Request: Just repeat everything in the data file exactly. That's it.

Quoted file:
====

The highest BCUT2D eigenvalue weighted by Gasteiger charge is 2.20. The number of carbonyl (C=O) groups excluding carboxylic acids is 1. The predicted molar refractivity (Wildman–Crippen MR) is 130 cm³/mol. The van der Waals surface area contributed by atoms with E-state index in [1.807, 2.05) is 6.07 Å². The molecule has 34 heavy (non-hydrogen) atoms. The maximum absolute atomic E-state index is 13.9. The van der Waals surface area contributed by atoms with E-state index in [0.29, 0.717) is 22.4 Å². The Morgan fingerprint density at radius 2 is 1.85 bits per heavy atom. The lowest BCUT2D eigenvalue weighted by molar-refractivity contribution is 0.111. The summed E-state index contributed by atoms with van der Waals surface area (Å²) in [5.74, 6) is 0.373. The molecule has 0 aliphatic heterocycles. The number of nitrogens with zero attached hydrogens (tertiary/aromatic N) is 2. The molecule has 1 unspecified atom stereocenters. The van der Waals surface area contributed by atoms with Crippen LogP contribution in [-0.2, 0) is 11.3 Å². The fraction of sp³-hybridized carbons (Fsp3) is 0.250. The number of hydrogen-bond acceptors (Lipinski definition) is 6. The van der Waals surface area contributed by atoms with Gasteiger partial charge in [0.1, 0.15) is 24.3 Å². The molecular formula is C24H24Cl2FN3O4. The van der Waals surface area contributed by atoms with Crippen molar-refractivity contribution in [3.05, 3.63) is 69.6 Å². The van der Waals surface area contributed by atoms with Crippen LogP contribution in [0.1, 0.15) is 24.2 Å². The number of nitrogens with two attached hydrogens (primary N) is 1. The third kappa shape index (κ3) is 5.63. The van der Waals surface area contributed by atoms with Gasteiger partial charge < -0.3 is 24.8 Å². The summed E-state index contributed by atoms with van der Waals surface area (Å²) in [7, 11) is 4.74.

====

The highest BCUT2D eigenvalue weighted by Gasteiger charge is 2.20. The number of carbonyl (C=O) groups excluding carboxylic acids is 1. The predicted molar refractivity (Wildman–Crippen MR) is 130 cm³/mol. The van der Waals surface area contributed by atoms with E-state index in [1.807, 2.05) is 6.07 Å². The molecule has 34 heavy (non-hydrogen) atoms. The maximum absolute atomic E-state index is 13.9. The van der Waals surface area contributed by atoms with E-state index in [0.29, 0.717) is 22.4 Å². The Morgan fingerprint density at radius 2 is 1.85 bits per heavy atom. The lowest BCUT2D eigenvalue weighted by molar-refractivity contribution is 0.111. The summed E-state index contributed by atoms with van der Waals surface area (Å²) in [5.74, 6) is 0.373. The molecule has 0 aliphatic heterocycles. The number of nitrogens with zero attached hydrogens (tertiary/aromatic N) is 2. The molecule has 1 unspecified atom stereocenters. The van der Waals surface area contributed by atoms with Crippen LogP contribution in [-0.2, 0) is 11.3 Å². The fraction of sp³-hybridized carbons (Fsp3) is 0.250. The number of hydrogen-bond acceptors (Lipinski definition) is 6. The van der Waals surface area contributed by atoms with Gasteiger partial charge in [0.1, 0.15) is 24.3 Å². The molecular formula is C24H24Cl2FN3O4. The van der Waals surface area contributed by atoms with Crippen molar-refractivity contribution in [3.05, 3.63) is 69.6 Å². The van der Waals surface area contributed by atoms with Crippen LogP contribution in [0.1, 0.15) is 24.2 Å². The number of nitrogens with two attached hydrogens (primary N) is 1. The third kappa shape index (κ3) is 5.63. The van der Waals surface area contributed by atoms with Gasteiger partial charge < -0.3 is 24.8 Å². The summed E-state index contributed by atoms with van der Waals surface area (Å²) in [7, 11) is 4.74.